|early cyrillic alphabet|
|languages||old church slavonic, church slavonic, old versions of many slavic languages|
|from circa 893 in bulgaria|
egyptian hieroglyphs 
- phoenician alphabet
- greek alphabet (with influence from the glagolitic alphabet)
u+1c80–u+1c8f cyrillic extended-c
the early cyrillic alphabet is a writing system that was developed in the first bulgarian empire during the late 9th century on the basis of the greek alphabet for the slavic peoples living near the byzantine empire in south east and central europe. the objective was to make it possible to have christian service in slavic tongue, instead of in greek, which locals did not understand, and to bring bulgarian subjects closer to the cultural influence of christianity, the official religion of the byzantine empire. it was used by slavic peoples in south east, central and eastern europe.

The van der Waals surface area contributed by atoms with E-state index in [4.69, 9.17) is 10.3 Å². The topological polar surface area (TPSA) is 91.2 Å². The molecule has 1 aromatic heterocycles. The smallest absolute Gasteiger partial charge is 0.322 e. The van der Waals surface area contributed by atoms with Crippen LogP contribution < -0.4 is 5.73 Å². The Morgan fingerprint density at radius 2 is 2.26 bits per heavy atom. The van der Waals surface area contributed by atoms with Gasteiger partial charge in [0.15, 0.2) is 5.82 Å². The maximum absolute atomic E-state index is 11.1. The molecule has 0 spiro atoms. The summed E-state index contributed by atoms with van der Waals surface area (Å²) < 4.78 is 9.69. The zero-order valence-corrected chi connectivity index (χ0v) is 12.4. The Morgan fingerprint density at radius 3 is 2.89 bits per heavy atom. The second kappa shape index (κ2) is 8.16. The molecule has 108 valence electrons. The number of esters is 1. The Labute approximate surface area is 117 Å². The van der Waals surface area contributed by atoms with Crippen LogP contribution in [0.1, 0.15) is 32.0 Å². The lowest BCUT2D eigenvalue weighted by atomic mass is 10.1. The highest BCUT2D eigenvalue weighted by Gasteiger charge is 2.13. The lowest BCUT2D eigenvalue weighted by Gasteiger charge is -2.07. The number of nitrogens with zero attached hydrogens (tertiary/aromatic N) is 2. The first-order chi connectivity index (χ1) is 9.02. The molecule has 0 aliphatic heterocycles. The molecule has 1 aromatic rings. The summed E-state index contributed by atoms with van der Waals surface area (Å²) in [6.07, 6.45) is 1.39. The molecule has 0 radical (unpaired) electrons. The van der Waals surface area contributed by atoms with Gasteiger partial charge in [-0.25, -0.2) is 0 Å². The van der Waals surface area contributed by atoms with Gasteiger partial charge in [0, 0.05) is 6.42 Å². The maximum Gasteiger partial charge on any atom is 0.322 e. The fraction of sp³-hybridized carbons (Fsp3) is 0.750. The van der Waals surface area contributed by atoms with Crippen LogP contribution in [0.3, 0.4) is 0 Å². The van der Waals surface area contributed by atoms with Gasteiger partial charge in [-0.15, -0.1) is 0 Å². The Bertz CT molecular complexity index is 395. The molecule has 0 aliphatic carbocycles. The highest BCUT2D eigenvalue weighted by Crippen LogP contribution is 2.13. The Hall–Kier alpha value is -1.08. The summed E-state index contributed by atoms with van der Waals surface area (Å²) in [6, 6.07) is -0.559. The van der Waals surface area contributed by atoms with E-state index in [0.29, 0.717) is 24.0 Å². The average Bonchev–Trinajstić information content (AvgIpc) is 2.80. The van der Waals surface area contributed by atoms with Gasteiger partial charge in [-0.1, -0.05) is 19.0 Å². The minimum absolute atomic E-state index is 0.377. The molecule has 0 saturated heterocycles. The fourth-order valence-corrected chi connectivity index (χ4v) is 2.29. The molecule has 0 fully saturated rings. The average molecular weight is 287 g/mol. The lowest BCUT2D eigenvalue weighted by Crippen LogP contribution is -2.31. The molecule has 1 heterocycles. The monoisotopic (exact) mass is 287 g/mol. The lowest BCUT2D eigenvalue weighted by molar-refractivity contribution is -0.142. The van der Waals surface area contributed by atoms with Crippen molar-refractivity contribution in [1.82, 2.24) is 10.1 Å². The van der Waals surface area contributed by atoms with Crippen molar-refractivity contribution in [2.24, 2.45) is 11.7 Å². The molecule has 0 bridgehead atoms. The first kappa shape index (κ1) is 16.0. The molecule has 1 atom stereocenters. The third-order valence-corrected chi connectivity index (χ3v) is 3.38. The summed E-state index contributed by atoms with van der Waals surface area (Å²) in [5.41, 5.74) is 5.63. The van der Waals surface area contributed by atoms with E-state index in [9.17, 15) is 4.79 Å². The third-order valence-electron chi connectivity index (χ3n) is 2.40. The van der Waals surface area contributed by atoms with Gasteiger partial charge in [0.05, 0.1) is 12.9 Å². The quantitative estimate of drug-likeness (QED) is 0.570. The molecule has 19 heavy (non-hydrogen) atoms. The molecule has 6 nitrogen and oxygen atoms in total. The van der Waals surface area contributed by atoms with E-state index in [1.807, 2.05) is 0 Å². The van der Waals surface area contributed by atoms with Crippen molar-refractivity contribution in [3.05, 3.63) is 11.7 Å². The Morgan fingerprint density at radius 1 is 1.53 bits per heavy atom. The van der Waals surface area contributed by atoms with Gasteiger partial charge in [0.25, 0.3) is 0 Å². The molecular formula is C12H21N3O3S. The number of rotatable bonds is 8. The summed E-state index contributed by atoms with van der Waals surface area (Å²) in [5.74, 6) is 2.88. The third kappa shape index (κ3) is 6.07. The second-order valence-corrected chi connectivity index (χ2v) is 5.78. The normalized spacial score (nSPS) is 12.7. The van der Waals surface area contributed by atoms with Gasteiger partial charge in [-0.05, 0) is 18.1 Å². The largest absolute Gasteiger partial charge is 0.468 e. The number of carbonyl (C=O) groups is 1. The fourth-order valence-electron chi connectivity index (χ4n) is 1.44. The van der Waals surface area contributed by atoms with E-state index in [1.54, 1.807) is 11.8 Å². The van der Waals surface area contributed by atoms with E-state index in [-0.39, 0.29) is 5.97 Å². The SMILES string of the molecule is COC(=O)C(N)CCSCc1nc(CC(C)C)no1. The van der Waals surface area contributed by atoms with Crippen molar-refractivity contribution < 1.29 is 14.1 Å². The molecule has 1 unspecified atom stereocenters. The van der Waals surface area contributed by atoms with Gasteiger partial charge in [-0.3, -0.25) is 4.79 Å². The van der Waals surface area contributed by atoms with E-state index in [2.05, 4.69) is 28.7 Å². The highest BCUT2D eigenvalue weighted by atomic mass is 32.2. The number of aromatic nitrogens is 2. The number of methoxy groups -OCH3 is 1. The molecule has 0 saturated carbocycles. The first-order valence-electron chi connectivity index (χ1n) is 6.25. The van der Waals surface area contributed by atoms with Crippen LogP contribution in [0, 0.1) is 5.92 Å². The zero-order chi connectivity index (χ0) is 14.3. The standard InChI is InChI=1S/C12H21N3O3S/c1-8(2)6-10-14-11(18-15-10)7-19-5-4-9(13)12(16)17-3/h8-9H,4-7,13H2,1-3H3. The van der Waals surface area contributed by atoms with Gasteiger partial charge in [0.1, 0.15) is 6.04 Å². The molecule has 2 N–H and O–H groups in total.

it was developed in the preslav literary school in the capital city of the first bulgarian empire in order to write the old church slavonic language (called also old bulgarian). the modern cyrillic script is still used primarily for some slavic languages (such as bulgarian, serbian, russian and ukrainian), and for east european and asian languages that have experienced a great amount of russian cultural influence.
among some of the traditionally culturally influential countries using cyrillic script are bulgaria, russia, serbia and ukraine.